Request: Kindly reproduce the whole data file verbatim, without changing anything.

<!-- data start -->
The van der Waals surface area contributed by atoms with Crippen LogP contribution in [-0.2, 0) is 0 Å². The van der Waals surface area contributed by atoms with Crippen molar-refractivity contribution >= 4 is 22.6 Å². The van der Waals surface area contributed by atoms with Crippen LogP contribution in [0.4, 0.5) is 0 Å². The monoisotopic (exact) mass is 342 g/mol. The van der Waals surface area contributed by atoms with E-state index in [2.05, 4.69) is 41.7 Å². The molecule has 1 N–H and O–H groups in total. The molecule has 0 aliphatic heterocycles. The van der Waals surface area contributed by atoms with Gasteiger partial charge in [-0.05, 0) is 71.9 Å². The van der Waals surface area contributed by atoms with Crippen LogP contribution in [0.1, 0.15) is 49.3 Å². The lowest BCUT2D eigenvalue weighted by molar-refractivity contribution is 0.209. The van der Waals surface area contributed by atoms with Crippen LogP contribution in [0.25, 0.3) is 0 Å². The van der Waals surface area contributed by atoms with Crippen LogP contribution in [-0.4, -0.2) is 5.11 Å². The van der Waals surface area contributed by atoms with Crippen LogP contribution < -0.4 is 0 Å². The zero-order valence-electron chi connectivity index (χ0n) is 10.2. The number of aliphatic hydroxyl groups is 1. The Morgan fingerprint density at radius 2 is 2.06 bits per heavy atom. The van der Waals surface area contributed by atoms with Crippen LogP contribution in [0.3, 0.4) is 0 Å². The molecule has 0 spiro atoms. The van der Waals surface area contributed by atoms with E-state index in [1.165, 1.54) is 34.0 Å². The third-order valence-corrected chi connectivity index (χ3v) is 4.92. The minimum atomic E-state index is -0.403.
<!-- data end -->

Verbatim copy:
The van der Waals surface area contributed by atoms with Crippen LogP contribution in [-0.2, 0) is 0 Å². The van der Waals surface area contributed by atoms with Crippen molar-refractivity contribution >= 4 is 22.6 Å². The van der Waals surface area contributed by atoms with Crippen LogP contribution in [0.4, 0.5) is 0 Å². The monoisotopic (exact) mass is 342 g/mol. The van der Waals surface area contributed by atoms with E-state index in [2.05, 4.69) is 41.7 Å². The molecule has 1 N–H and O–H groups in total. The molecule has 0 aliphatic heterocycles. The van der Waals surface area contributed by atoms with Gasteiger partial charge in [-0.05, 0) is 71.9 Å². The van der Waals surface area contributed by atoms with Crippen LogP contribution in [0.1, 0.15) is 49.3 Å². The lowest BCUT2D eigenvalue weighted by molar-refractivity contribution is 0.209. The van der Waals surface area contributed by atoms with Crippen LogP contribution in [0.25, 0.3) is 0 Å². The van der Waals surface area contributed by atoms with Crippen LogP contribution in [-0.4, -0.2) is 5.11 Å². The van der Waals surface area contributed by atoms with Crippen LogP contribution < -0.4 is 0 Å². The zero-order valence-electron chi connectivity index (χ0n) is 10.2. The number of aliphatic hydroxyl groups is 1. The Morgan fingerprint density at radius 2 is 2.06 bits per heavy atom. The van der Waals surface area contributed by atoms with Crippen LogP contribution in [0.3, 0.4) is 0 Å². The molecule has 0 spiro atoms. The van der Waals surface area contributed by atoms with E-state index in [1.165, 1.54) is 34.0 Å². The third-order valence-corrected chi connectivity index (χ3v) is 4.92. The minimum atomic E-state index is -0.403.